Jan 13, 2017 Jan 1, 2015
With over 300,000 views every week between my website and youtube, from 200 different countries, I simply can’t to keep up with the growing number of questions. I never expected this when I started sharing my recipes and I want this to be the best experience for everyone but it’s become overwhelming.
I am a one-man operation, doing the best I can, but here is the reality: If I don’t get to 25 questions in one day, the next day it’s 50. Another couple of busy days and it’s 100 and by then I can’t catch up. I need time to work on my recipes, take the pictures, perfect the details, and share what I love. I also need time to focus on my philanthropy.
It’s wonderful to see how popular my recipes have become and I want to always be there but it’s become impossible and that makes me sad. This is my creation. I take a lot of pride in it and want it to be perfect so please know I am doing the best I can. I hope everyone understands and there are ways you can help:
- Understand if I am not able to answer your questions.
- Please do not ask a question that you can research online.
- Please do not ask about changing my recipe as I only make them the way I post them.
- If a recipe didn’t turn out, please look at the FAQs before asking what went wrong.
- Please continue to share your helpful comments, especially if you’ve tried something different with one of my recipes and it turned out well. That’s helpful to all of us.
My sincere thanks to everyone who jumps in to answer questions to help out. – Jenny Jones
Dec 11, 2014
BEFORE ASKING A QUESTION... please look in the FAQs at the top for answers to many commonly asked questions. Or maybe it’s something you can research on your own or find in the recipe comments. I can’t always keep up with responding so thank you for understanding.
❤️???? My thanks to everyone who jumps in to help answer questions. ❤️????
Nov 4, 2014
There is a “Print” button at the top of the recipe, just to the right of the title. Click the “Print” button and follow the prompts on your computer.
Having problems? If you are using a desktop computer, for some reason, in some browsers (like Google Chrome), the “print menu window” appears to load faster than the actual recipe page you’re trying to print. To address this problem please close the print window and then click the Print button again. I hope this helps. You can also right click on any recipe page and select the “Print” option from the dropdown menu. Another option is to use the “Share” buttons at the upper right of each recipe to share any recipe or to email it to yourself.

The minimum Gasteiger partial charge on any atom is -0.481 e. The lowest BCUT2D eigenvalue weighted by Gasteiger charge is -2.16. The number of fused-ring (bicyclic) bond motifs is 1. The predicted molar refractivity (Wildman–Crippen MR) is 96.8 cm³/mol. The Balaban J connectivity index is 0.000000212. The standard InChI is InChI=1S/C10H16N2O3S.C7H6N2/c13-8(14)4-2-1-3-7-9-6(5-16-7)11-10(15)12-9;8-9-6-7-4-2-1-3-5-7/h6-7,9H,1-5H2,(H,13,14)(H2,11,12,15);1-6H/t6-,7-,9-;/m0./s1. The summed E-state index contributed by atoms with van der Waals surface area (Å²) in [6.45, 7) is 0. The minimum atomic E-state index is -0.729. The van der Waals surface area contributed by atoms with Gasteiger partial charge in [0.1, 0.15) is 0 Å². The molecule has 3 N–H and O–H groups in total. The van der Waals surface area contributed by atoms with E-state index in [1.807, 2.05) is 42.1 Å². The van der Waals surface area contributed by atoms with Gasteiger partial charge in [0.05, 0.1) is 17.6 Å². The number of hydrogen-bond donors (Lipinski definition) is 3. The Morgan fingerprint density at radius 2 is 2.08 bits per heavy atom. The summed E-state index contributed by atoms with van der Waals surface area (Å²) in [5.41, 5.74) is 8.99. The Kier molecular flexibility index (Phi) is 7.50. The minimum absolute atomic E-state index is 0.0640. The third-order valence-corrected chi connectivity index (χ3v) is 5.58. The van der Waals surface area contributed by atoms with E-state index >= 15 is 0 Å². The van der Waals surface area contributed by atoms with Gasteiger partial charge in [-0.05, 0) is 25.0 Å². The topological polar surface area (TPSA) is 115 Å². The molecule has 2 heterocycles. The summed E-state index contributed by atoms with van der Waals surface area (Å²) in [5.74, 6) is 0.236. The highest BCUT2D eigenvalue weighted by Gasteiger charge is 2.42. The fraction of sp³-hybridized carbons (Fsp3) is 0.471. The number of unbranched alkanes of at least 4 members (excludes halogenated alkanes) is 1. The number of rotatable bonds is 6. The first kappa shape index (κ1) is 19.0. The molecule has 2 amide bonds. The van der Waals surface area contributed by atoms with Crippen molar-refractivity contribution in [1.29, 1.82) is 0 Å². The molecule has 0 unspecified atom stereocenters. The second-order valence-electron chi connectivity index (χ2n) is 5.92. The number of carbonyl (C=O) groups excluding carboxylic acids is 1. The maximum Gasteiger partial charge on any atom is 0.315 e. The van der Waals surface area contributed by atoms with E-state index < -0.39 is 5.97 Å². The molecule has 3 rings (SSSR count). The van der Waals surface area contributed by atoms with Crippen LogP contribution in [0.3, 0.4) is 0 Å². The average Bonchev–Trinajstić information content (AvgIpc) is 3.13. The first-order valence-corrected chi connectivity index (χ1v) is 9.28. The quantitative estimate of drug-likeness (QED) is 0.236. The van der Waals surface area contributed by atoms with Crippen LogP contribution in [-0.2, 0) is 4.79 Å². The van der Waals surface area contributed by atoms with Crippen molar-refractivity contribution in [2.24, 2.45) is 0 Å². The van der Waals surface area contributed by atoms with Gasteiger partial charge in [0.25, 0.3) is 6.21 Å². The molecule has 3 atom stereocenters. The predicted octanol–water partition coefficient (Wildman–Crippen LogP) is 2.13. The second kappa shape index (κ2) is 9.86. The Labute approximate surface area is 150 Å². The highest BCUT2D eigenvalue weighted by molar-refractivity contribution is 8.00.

Aug 23, 2014
There is no need to try purchasing my cookbook, which is out of print now and is also out-dated. It was published in 2006 but since then I have evolved as a cook and have simplified and improved the way I cook. All of the best recipes from the book are posted here on this website, the way I make them today, so there is no need to buy the book.
If you’re curious, the book is available as a free download. Just click here.
Jun 22, 2014
Are parchment paper and wax paper the same?
My response… Parchment paper and wax paper are very different. Wax paper is actually coated with wax and not intended for use in the oven. The wax would probably melt in there anyway and wind up on your food. It’s good to use for messy work like rolling dough and breading or you can sift dry ingredients on it to save washing a bowl. Parchment paper is grease and moisture-resistant and is made for use in the oven, perfect for lining pans and baking sheets for easy removal. If your parchment paper sticks, it’s likely an inferior quality paper. The only brand I use is Reynolds and it never sticks.
Mar 23, 2014
Linda asks… Hi Jenny….love your cooking videos…when I see that a new one is available, it is like Christmas around here. My question is this: I love making chocolate chip cookies but sometimes the dough spreads so thinly in the oven at 375o and tends to burn on the outer rim and be a little raw in the middle. I have tried lowering the temp to 365 but it still happens. I am wondering what the reason(s) might be for this?
My Response… It’s a common problem and there are a few things I can suggest…
1) Oven is not hot enough. Before placing cookies in the oven, make sure it has reached 375 degrees. You may not be waiting long enough for it to reach 375. An oven thermometer is very handy for this. I usually preheat my oven for 30 minutes.
2) Baking pan is too greasy. It makes sense that things will slide around on a greasy surface so try not greasing your pan and using parchment paper. The added bonus is there is no cleanup.
3) Baking pan is warm. There are two reasons this could happen. One is if you keep the baking pan on the stove while the oven preheats and the pan gets warm. The other is that you don’t let the pan cool completely when making a second batch.
Some other solutions are to shape the cookies and chill them in the fridge for 15 minutes or so. Then put them straight into the oven. If your pan fits, you can shape the cookies on the pan and put the whole thing in the fridge to chill, then put the cold pan in the oven. Also, don’t over-beat your dough. And avoid any substitutions like using whipped butter, etc. If this information doesn’t solve your problem, please send me the EXACT recipe as you make it and I will try to help.